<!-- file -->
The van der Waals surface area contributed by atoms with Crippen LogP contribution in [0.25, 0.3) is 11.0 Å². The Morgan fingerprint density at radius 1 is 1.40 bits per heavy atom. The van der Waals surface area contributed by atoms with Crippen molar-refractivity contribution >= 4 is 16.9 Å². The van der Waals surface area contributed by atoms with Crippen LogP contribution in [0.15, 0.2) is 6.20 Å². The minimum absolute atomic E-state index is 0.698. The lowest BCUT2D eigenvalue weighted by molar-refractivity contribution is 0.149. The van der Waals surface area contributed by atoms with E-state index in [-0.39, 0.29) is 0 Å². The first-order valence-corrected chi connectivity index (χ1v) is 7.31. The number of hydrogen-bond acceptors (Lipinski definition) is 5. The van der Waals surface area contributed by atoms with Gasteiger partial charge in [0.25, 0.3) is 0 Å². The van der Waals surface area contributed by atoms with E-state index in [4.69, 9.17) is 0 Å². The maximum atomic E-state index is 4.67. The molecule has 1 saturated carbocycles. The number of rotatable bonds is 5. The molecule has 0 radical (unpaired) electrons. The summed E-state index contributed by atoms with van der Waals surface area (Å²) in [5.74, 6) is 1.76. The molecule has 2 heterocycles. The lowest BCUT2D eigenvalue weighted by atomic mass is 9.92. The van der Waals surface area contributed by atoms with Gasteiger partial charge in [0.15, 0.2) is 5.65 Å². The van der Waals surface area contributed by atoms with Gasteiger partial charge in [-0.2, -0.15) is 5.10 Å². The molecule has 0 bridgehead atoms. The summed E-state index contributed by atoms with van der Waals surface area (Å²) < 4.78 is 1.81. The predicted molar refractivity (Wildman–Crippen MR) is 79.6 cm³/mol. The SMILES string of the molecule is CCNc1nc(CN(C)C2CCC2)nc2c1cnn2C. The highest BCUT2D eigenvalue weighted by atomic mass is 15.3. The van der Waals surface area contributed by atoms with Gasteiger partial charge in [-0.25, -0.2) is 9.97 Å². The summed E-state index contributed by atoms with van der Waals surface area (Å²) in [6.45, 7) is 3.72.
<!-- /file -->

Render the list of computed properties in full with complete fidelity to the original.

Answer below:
The van der Waals surface area contributed by atoms with Crippen LogP contribution in [0.25, 0.3) is 11.0 Å². The Morgan fingerprint density at radius 1 is 1.40 bits per heavy atom. The van der Waals surface area contributed by atoms with Crippen molar-refractivity contribution >= 4 is 16.9 Å². The van der Waals surface area contributed by atoms with Crippen LogP contribution in [0.15, 0.2) is 6.20 Å². The minimum absolute atomic E-state index is 0.698. The lowest BCUT2D eigenvalue weighted by molar-refractivity contribution is 0.149. The van der Waals surface area contributed by atoms with E-state index in [-0.39, 0.29) is 0 Å². The first-order valence-corrected chi connectivity index (χ1v) is 7.31. The number of hydrogen-bond acceptors (Lipinski definition) is 5. The van der Waals surface area contributed by atoms with Gasteiger partial charge in [0.25, 0.3) is 0 Å². The van der Waals surface area contributed by atoms with E-state index in [4.69, 9.17) is 0 Å². The maximum atomic E-state index is 4.67. The molecule has 1 saturated carbocycles. The number of rotatable bonds is 5. The molecule has 0 radical (unpaired) electrons. The summed E-state index contributed by atoms with van der Waals surface area (Å²) in [5.74, 6) is 1.76. The molecule has 2 heterocycles. The lowest BCUT2D eigenvalue weighted by atomic mass is 9.92. The van der Waals surface area contributed by atoms with Gasteiger partial charge in [0.15, 0.2) is 5.65 Å². The van der Waals surface area contributed by atoms with Gasteiger partial charge in [-0.2, -0.15) is 5.10 Å². The molecule has 0 bridgehead atoms. The summed E-state index contributed by atoms with van der Waals surface area (Å²) < 4.78 is 1.81. The predicted molar refractivity (Wildman–Crippen MR) is 79.6 cm³/mol. The SMILES string of the molecule is CCNc1nc(CN(C)C2CCC2)nc2c1cnn2C. The highest BCUT2D eigenvalue weighted by atomic mass is 15.3. The van der Waals surface area contributed by atoms with Gasteiger partial charge in [-0.25, -0.2) is 9.97 Å². The summed E-state index contributed by atoms with van der Waals surface area (Å²) in [6.45, 7) is 3.72.